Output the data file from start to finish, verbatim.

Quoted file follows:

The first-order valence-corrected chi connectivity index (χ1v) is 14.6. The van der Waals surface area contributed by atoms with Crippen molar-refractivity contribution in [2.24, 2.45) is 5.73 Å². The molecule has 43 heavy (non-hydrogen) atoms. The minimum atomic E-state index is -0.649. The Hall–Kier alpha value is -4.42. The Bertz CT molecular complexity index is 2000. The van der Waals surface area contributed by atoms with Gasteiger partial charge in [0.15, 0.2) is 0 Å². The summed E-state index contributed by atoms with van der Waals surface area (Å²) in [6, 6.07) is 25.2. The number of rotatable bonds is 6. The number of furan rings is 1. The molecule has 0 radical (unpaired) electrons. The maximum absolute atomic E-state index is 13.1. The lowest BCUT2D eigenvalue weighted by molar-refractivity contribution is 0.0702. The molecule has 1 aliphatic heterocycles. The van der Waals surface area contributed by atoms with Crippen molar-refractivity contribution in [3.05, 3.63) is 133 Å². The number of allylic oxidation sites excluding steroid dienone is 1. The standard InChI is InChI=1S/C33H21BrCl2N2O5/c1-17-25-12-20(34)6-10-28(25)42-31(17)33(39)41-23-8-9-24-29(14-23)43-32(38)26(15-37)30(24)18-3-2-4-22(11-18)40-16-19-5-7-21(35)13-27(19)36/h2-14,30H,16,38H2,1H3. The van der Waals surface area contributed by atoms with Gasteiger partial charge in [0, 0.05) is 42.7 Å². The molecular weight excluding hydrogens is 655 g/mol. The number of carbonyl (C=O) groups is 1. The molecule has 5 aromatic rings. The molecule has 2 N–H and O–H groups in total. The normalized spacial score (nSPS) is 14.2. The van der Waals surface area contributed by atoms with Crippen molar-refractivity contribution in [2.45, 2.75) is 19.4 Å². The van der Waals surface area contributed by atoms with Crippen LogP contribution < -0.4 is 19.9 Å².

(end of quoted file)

The first-order valence-corrected chi connectivity index (χ1v) is 14.6. The van der Waals surface area contributed by atoms with Crippen molar-refractivity contribution in [2.24, 2.45) is 5.73 Å². The molecule has 43 heavy (non-hydrogen) atoms. The minimum atomic E-state index is -0.649. The Hall–Kier alpha value is -4.42. The Bertz CT molecular complexity index is 2000. The van der Waals surface area contributed by atoms with Gasteiger partial charge in [0.15, 0.2) is 0 Å². The summed E-state index contributed by atoms with van der Waals surface area (Å²) in [6, 6.07) is 25.2. The number of rotatable bonds is 6. The number of furan rings is 1. The molecule has 0 radical (unpaired) electrons. The maximum absolute atomic E-state index is 13.1. The lowest BCUT2D eigenvalue weighted by molar-refractivity contribution is 0.0702. The molecule has 1 aliphatic heterocycles. The van der Waals surface area contributed by atoms with Crippen molar-refractivity contribution in [3.05, 3.63) is 133 Å². The number of allylic oxidation sites excluding steroid dienone is 1. The standard InChI is InChI=1S/C33H21BrCl2N2O5/c1-17-25-12-20(34)6-10-28(25)42-31(17)33(39)41-23-8-9-24-29(14-23)43-32(38)26(15-37)30(24)18-3-2-4-22(11-18)40-16-19-5-7-21(35)13-27(19)36/h2-14,30H,16,38H2,1H3. The van der Waals surface area contributed by atoms with Gasteiger partial charge in [0, 0.05) is 42.7 Å². The molecular weight excluding hydrogens is 655 g/mol. The number of carbonyl (C=O) groups is 1. The molecule has 5 aromatic rings. The molecule has 2 N–H and O–H groups in total. The normalized spacial score (nSPS) is 14.2. The van der Waals surface area contributed by atoms with Crippen molar-refractivity contribution in [2.45, 2.75) is 19.4 Å². The van der Waals surface area contributed by atoms with Crippen LogP contribution < -0.4 is 19.9 Å².